The guideline recommends usage of a preprinted section for oxygen prescription in the order section of patient charts (in the medication section). They provide good examples of such preprinted orders. Such could also be easily adapted for computerized order entry. And, just as for drugs, appropriate documentation of the administration of oxygen and it monitoring is required.
The oxygen prescription should include the desired target saturation range and the method of delivery (appropriate device and flow rates to maintain that saturation in the target range). Rather than using a “fixed dose” of oxygen, as has been the typical practice in most hospitals, the guideline stresses adjustment of the dosage to achieve the target oxygen saturation. Oxygen saturation is the “5th vital sign” and the guideline discusses the value and nuances of using pulse oximetry to measure oxygen saturation, as well as its limitations. It provides advice on the appropriate use of arterial blood gas (ABG) analysis as well. They note the limitations of noninvasive methods for monitoring for hypercapnia (such as use of end-tidal carbon dioxide measurement).
The guideline contains useful algorithms that step one through the important questions to ask when beginning a patient on oxygen therapy, starting with the question “Is the patient at risk for hypercapnic respiratory failure?”. The answer to that question not only helps establish the saturation target range but also helps determine initial oxygen concentration and delivery method and monitoring methods.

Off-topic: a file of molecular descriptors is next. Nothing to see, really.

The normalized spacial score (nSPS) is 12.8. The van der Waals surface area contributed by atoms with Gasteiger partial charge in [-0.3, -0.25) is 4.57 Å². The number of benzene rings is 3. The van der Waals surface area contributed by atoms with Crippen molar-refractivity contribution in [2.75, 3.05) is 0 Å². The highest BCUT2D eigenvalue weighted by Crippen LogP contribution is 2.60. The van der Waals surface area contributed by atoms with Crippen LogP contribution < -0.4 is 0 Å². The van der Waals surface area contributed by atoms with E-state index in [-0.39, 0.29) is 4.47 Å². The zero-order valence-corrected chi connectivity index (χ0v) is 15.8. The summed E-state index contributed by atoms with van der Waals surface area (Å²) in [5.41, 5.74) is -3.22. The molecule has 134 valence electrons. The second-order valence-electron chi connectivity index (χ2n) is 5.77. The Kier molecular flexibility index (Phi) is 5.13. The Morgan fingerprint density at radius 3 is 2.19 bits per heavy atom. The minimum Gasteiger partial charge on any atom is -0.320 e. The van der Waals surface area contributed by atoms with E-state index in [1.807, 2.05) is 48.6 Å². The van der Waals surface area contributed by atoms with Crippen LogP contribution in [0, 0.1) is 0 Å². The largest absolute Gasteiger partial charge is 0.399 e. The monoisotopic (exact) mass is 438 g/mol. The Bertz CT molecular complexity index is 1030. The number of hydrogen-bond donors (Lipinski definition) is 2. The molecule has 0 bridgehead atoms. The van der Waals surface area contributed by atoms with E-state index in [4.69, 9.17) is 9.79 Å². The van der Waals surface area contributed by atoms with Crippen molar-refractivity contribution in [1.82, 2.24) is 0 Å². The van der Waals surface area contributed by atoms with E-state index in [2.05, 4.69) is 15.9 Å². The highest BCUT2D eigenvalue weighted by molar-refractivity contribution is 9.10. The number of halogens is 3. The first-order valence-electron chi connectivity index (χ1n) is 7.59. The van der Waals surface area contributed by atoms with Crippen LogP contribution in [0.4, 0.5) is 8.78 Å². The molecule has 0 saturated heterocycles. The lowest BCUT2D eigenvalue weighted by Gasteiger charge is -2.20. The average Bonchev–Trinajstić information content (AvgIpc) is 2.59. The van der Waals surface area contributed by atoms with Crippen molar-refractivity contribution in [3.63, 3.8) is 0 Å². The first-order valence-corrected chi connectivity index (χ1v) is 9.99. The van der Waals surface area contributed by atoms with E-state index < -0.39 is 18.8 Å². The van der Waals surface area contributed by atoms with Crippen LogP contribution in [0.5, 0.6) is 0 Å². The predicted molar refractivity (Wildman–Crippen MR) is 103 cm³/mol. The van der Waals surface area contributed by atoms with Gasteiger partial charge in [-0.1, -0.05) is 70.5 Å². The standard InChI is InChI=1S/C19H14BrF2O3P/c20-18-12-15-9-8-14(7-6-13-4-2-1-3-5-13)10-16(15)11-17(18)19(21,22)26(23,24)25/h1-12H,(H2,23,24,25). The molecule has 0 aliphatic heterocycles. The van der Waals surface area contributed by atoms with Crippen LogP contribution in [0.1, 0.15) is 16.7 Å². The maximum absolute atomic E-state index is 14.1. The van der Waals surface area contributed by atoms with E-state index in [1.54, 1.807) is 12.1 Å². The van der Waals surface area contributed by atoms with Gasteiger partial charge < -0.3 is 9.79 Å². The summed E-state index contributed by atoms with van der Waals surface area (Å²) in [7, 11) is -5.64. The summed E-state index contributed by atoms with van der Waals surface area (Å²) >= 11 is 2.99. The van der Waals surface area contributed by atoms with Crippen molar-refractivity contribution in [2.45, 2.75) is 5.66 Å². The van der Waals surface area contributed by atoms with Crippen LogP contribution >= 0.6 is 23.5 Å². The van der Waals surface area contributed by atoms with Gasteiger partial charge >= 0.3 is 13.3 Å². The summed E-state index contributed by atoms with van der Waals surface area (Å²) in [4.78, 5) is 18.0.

The guideline discusses in detail use of oxygen in emergency and prehospital settings and in other special circumstances (such as obstetrics, near-drowning, carbon monoxide poisoning, etc.). It also has an extensive discussion about oxygen delivery devices and practical advice about topics such as oxygen storage. It has a section on oxygen use and issues during patient transport that complements our previous discussions on transport issues (see Patient Safety Tips of the Week “Oxygen as a Medication” and “Ticket to Ride: Checklist, Form, or Decision Scorecard?”).
The importance of staff education and development of local oxygen “champions” are emphasized. The PowerPoint slides they provide are excellent educational materials. They have sets for physicians and sets for nursing and other healthcare professionals.
A good understanding about oxygen therapy is critical for the safety and wellbeing of your patients. A good oxygen management program will also likely be beneficial to the economic wellbeing of your hospital. Reading and understanding the BTS Guideline should be a good first step in your organization’s efforts to improve the safety and efficacy of oxygen management.
Update: See our April 2009 What’s New in the Patient Safety World column “Nursing Companion to the BTS Oxygen Therapy Guidelines” and our October 6, 2009 Patient Safety Tip of the Week “Oxygen Safety: More Lessons from the UK”.
O’Driscoll BR, Howard LS, Davison AG and the British Thoracic Society. Emergency Oxygen Guideline Group. BTS Guideline Emergency Oxygen Use in Adult Patients. Thorax 2008; 63 (suppl. VI): 1-68
Full guideline (81 pages)
O'Driscoll BR, Howard LS, Davison AG on behalf of the British Thoracic Society BTS guideline for emergency oxygen use in adult patients. Thorax 2008; 63 (suppl. VI): 1-68